Earlier, the public has primarily viewed digital currencies as tools used widely by criminals that which provide them with unfettered anonymity while they expedite nefarious transactions on the dark web.
Though the public’s perception of Bitcoin and other cryptocurrencies may have been altered slightly after the 2017 bull run which sucked new participants into the markets, yet the stigma remains.
In spite of this, increasing regulatory scrutiny may start reducing the number of unauthorised transactions that digital currencies expedite, and increasing regulatory requirements for exchanges might restrict their use as money laundering tools.
Dark Web Bitcoin Purchases Growing
Over the years, Bitcoin has been the currency of choice for the individuals looking to buy it on the dark web, and many cryptocurrency critics incessantly claim that without the dark web, Bitcoin would lose the majority of its utility.
Though the enormous progress that the industry has made so far indeed serves as a testament to the fact that digital currencies have greater use-cases than just making anonymous purchases, those looking to make purchases on the dark web and unregulated recesses of the internet are still heavily relying on Bitcoin.
Nathaniel Popper, a New York Times journalist, recently compiled research on the scale of Bitcoin’s use on the dark web and explained in a recent thread of tweets that in spite of the several promising use-cases for Bitcoin and other cryptocurrencies, nefarious transactions are still substantial driving factors behind their adoption.
Popper, referencing a chart which shows the significant amount of money being sent to the darknet markets each month, explained –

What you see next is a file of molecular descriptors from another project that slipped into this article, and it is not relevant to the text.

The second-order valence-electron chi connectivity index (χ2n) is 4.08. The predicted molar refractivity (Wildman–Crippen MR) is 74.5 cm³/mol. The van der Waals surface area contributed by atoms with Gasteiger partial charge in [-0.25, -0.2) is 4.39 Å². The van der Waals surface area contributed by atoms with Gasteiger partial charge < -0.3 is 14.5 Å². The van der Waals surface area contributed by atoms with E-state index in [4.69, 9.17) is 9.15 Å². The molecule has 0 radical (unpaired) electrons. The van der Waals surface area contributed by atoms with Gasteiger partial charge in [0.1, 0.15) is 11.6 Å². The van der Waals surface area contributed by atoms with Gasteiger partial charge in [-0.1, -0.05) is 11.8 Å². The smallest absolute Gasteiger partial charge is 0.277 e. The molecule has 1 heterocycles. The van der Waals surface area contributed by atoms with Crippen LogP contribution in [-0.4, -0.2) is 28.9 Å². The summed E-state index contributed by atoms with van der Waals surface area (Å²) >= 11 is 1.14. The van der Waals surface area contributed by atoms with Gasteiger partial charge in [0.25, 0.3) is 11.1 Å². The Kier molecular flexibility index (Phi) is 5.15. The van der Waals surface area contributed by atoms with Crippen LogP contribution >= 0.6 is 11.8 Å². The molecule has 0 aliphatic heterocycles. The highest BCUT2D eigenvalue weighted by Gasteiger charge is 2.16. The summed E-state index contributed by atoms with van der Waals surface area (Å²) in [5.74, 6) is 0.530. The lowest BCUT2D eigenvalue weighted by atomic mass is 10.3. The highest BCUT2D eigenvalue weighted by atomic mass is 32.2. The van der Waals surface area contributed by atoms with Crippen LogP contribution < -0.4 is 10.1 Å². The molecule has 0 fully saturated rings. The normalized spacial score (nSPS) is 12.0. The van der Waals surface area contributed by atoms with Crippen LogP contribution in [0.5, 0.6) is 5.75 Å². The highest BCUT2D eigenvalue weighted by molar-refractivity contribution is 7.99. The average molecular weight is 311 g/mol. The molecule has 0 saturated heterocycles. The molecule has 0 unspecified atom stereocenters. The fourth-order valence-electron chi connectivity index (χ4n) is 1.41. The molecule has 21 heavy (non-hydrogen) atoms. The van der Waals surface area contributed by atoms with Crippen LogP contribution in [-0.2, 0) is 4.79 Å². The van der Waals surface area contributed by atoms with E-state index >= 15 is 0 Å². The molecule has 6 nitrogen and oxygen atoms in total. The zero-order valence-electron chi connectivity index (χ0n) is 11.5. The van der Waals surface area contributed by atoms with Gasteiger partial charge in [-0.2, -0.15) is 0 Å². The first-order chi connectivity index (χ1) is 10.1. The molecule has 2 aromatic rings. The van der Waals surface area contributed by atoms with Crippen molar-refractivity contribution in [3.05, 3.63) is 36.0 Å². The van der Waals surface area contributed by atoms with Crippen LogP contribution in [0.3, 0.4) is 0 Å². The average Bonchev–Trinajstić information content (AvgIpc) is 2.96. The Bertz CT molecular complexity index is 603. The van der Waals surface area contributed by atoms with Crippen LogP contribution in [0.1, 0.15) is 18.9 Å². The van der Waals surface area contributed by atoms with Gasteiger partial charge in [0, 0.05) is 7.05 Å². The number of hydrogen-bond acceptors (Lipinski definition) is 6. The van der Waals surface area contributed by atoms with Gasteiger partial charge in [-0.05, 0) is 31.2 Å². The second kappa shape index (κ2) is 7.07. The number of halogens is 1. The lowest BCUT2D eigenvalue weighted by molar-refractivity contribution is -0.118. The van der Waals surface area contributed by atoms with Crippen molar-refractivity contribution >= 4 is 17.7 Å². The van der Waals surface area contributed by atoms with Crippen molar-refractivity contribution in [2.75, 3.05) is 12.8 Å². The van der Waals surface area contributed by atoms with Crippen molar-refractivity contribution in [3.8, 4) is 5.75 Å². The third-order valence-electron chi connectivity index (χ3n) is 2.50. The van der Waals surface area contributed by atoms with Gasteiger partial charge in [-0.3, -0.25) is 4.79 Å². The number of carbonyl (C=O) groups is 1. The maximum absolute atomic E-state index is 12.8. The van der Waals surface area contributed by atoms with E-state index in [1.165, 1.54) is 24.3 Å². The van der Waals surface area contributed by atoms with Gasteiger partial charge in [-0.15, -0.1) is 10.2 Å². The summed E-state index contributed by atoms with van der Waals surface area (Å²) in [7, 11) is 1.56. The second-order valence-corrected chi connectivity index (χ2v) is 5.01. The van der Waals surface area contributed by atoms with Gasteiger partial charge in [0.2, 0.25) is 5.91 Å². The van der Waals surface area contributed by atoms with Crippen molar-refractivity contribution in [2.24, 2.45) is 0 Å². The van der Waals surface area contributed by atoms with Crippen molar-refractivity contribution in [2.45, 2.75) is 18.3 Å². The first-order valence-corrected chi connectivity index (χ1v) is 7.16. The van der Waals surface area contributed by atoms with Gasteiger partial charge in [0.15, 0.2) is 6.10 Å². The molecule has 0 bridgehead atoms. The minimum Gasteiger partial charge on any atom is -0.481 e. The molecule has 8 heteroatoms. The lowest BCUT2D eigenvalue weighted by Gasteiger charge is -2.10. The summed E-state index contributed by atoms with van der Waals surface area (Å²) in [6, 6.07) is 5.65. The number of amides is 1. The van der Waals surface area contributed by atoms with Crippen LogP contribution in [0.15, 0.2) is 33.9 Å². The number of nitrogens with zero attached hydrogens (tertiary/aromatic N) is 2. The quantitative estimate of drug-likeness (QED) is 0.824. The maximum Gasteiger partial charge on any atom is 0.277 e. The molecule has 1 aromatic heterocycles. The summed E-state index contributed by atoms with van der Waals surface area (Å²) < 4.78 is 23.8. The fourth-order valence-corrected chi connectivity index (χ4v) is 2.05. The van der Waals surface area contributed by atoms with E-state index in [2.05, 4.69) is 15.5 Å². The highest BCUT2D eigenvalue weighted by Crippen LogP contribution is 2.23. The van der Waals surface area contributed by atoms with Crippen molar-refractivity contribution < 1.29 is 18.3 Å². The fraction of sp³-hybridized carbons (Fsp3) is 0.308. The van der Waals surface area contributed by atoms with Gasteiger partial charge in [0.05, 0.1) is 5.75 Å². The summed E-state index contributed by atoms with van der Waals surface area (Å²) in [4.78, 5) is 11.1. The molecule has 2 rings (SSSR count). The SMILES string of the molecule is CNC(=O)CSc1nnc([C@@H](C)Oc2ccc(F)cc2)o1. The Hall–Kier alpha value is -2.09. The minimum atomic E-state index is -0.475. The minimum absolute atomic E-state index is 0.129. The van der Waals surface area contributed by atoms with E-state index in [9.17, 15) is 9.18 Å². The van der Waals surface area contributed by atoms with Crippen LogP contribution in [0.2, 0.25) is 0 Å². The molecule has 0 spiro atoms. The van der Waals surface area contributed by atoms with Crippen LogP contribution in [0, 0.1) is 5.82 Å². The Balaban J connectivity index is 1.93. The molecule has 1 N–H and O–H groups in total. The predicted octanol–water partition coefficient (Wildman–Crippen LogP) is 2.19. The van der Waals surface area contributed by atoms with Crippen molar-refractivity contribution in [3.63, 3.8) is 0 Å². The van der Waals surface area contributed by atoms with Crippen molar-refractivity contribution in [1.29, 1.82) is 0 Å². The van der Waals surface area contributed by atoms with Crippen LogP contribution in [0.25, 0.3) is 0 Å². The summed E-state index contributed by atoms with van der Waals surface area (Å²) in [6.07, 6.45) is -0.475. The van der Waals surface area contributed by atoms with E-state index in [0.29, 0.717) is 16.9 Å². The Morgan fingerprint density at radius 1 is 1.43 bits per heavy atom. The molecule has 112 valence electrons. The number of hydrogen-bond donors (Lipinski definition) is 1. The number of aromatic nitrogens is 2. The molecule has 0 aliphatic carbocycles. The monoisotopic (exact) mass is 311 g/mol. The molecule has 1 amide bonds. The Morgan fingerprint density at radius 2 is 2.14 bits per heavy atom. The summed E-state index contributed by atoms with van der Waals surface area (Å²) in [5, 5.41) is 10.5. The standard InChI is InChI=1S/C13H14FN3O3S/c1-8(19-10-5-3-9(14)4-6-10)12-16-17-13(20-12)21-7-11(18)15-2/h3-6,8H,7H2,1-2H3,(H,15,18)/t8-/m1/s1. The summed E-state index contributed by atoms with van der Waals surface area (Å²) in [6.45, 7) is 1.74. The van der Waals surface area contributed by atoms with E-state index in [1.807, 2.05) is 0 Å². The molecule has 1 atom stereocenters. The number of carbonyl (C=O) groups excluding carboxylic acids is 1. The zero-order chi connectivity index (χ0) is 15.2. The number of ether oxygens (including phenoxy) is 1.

“But there are things to worry about. While online payments using Bitcoin declined last year, Bitcoin purchases on the darknet grew steadily, according to the data pulled together for us by Chainalysis. Transactions related to theft and hacking grew even faster.”
But there are things to worry about. While online payments using Bitcoin declined last year, Bitcoin purchases on the dark net grew steadily, according to data pulled together for us by Chainalysis. Transactions related to theft and hacking grew even faster. pic.twitter.com/jaqtUJYz2w
— Nathaniel Popper (@nathanielpopper) April 23, 2019
Can These Transactions be Shifted to Legal Markets?
Until now, most major online marketplaces have offered users the services like PayPal for facilitating transactions, but as Bitcoin’s user base continues to grow, it’s most likely that more sites will begin accepting it as a form of payment – since the transactions are rapid and it would eliminate the expensive fees as well as operational costs related to accepting credit cards.
Increasing regulatory scrutiny of the markets can be helpful in driving adoption, since these marketplaces may grow more apt for accepting cryptocurrency if the stigma surrounding its status as a tool for a criminal is removed.